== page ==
Visiting his home is wonderful. It is a beautiful home in a gorgeous setting. While in the middle of Oxford, just off the campus of the University of Mississippi, it feels like you are out in the country. I actually stepped right over a snake that was slithering across the yard, oblivious as I took in the sights. And it is strictly a place to ponder Faulkner and his world. There is no souvenier shop. Just the house and grounds. Another site that is well worth your time. It is free to visit the grounds. It only costs $5 to go into the house. I recommend spending the money.
We also took a few extra minutes to visit his grave a few blocks away. If you choose to visit the cemetery, remember that it is considered proper to bring pennies and/or bourbon to leave at the grave.
From there, we drove to Dyess, Arkansas, and visited the boyhood home of Johnny Cash. If there is a musician that rivals Elvis, it is J. R. Cash. Not only are you able to actually go through the actual home in which Cash grew up (and where the youthful events in the movie Walk the Line took place – they even filmed a few scenes there), but you get to go through a museum about Dyess itself, which was the product of the Depression-era government programs to get people back to work. The tour begins in Dyess itself, with a video about how the town was created and how they brought people in, including actual recordings of folks as they moved in, as well as the Cash Family. When you are ready to go to the Cash home, a driver loads you into a shuttle and drives you there, about a five minute trip out into the country side. The tour guides are local citizens, mainly composed of descendents of those original settlers. Some knew Cash, and everyone knows everyone else. Their families were all there together.
The home itself was fantastic, setting in the exact location where it has since it was first built. Three other families lived in the home after the Cashes, but it has since been restored to exactly how it was in their day. Much of the furniture and knick knacks were donated by the Cash family, and includes the original beds, piano, etc. Out in the yard, two large trees are still standing, just as they were when Johnny Cash played as a child. You are able to walk through the house, with only a few places roped off to protect the old, worn furniture, and you have free access to the entire yard.
When finished at the home, the driver returns you to the main exhibits in Dyess, and you spend a considerable amount of time going through the museum in City Hall, with more details about Dyess itself and Johnny in particular. The graduating class of every class from the High School lines the walls, and you can see Johnny’s own picture there, from the class of 1950. His siblings and some other notable folks are also there.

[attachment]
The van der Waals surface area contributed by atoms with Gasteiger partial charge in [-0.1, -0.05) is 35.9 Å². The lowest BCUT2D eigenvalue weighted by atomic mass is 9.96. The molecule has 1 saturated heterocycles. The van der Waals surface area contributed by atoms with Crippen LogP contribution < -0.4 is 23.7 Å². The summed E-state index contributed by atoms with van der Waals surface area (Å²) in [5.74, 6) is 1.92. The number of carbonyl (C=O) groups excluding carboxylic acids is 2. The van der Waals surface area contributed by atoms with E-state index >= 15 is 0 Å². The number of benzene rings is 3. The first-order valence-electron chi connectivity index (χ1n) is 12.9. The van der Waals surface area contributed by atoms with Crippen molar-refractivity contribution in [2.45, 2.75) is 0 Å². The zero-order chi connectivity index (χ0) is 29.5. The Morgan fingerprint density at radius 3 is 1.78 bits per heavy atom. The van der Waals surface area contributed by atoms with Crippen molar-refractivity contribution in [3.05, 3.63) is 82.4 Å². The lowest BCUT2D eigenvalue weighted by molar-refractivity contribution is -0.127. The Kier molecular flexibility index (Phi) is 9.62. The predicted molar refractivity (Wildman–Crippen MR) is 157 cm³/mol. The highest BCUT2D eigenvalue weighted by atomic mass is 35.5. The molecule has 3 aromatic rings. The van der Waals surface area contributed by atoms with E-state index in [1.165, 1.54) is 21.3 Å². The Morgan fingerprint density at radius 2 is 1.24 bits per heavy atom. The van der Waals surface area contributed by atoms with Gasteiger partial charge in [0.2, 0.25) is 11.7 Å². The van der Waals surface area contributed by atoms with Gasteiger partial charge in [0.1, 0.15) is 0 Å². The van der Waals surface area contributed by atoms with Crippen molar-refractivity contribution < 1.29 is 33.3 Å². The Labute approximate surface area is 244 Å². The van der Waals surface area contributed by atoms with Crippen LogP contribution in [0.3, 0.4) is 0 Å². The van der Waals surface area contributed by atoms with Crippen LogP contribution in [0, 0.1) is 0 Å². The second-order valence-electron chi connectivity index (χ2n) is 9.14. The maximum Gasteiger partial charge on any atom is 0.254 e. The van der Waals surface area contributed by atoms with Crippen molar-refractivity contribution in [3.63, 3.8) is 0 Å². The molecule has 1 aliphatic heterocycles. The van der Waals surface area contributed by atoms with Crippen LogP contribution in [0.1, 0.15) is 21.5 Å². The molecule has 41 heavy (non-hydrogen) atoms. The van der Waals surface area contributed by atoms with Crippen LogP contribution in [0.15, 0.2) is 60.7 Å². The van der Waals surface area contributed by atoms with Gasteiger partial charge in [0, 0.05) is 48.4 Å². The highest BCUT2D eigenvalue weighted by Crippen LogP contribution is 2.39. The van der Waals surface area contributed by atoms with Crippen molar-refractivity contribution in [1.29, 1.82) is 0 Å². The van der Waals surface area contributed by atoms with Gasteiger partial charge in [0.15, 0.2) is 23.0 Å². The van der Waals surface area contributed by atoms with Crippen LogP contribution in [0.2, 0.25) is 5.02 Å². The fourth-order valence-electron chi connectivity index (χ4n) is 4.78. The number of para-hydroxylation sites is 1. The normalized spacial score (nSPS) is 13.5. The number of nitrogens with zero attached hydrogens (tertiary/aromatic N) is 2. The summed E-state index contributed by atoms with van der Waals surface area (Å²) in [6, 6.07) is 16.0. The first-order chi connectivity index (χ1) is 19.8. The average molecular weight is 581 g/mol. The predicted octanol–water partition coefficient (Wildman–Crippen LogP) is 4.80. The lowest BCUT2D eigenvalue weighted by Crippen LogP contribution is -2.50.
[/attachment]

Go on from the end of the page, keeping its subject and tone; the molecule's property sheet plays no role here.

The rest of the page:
My daughter, a huge Cash fan, came away from a leaf from one of those Cash trees, and I bought a couple of albums I did not already own. You can see the trees in the pic above. It is the tree on the right in the picture (that is the back yard, you are looking at).
The Dyess exhibits are actually pretty new, having opened in the past few years. They are continuing to add new items, and we will visit again in a few years, so we can see some of the new things. Since it is not as well known as some of the other tourist attractions, there are not as many folks visiting yet. When we were there, we got a personal tour of the home, for example, as we were the only ones.
It is always good to get in touch with your cultural roots. Spending a few hours with Elvis, Faulkner, Cash, and the automobile was a great reminder, for me, of the people that conquered this land and demonstrated the vital role that Western Civilization plays in world history. These men and inventions are products of the West, and the world is better off for having them. You would do well to spend some time visiting these destinations. Sure, there are many other great places to visit, as well, but this is how I spent a few days this summer.
We took a major road trip a couple of months ago.
The two main highlights was the Hermitage, Andrew Jacksons home, and Mount Rushmore. It was the first time for both and Rushmore moved us greatly, even though there are only three Presidents there and one Dictator.
I would highly recommend both for anyone traveling in the vicinity of either one.
Both good places to visit.